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Nigerian rapper Oladips dies, aged 28

Oladips, a Nigerian rapper, has died aged 28.

The musician (real name Oladipupo Olabode Oladimeji) reportedly passed away on November 14 at 10:14pm. No cause of death has been given.

The news was broken on his social media in a statement posted by his management: “We are still in shock as we speak.”

“For over two years he has kept his battles within himself,” they wrote, going on to say his family has requested privacy: “May God give us all the fortitude to bear this great loss (amen)”.

Born in Ogun State in southwestern Nigeria, Oladips rose to fame by winning a rap competition called “The King Is Here’, in which the winners would feature with acclaimed Nigerian musician D’banj on a song. Along with two other winners, Oladips was chosen out of an estimated 8,000 applicants.

He would continue to make music, speaking out about a host of political issues across his career. His freestyle addressed the ENDSars protests against police brutality which has been backed by the likes of Burna Boy, WizKid, Rihanna and Beyoncé.

Oladips was due to release his new album SUPERHERO ÀDÚGBÒ (The Memoir) on Thursday. His latest single from the album, ‘Die Young’, addressed his battles with menthal health: “I really wish we do nice things for ourselves / Because we are all we’ve got”.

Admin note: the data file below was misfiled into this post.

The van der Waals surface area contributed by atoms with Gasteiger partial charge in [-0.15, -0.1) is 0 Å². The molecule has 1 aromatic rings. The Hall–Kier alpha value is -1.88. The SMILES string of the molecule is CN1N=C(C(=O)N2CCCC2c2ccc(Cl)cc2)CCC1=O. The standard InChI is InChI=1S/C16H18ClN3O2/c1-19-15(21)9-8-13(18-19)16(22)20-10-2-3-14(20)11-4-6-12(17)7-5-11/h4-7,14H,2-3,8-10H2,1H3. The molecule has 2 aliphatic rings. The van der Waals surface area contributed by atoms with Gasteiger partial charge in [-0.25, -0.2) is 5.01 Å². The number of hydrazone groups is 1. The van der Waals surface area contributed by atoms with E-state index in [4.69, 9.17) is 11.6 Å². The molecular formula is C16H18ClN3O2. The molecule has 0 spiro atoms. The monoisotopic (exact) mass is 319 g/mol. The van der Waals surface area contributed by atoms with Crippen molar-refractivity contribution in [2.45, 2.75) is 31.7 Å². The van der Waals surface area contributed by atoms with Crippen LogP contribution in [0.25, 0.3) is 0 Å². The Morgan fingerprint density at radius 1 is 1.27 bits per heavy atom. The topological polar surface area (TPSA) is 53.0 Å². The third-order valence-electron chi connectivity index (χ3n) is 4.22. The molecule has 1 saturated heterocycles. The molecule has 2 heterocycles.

Tributes have poured in for the rapper on his social media. Dancer and Big Brother Naija contestant Hermes Iyele said: “Nahh!! No now, weytin con dey inside life gan gan. May God grant the family the grace to carry this grief.”

Nigerian author Reno Omokri took took X/Twitter to call for “affordable, accessible and quality healthcare”: “First MohBad, and now Oladips.” MohBad, an Afrobeats singer, passed away in September this year.

“Perhaps it is time for the Performing Musicians Employers Association of Nigeria to approach a Health Insurance provider to offer their members affordable, accessible and quality healthcare with HMOs,” he wrote.

“And sensitisation and awareness need to be increased amongst the entourage of these artistes on what to do in an emergency. Knowledge saves lives. Their posse needs to possess information on the right way to apply first aid if they must be around them. Let’s think of solutions, not just blame.

“We do not need tributes for our artistes,” he added. “We need long lives for them. It is a significant loss to Nigeria when young, talented entertainers, capable of rebranding our image internationally, meet untimely deaths.

“May God grant the family, survivors, and fans of Oladipupo Olabode Oladimeji the fortitude to bear their loss.”

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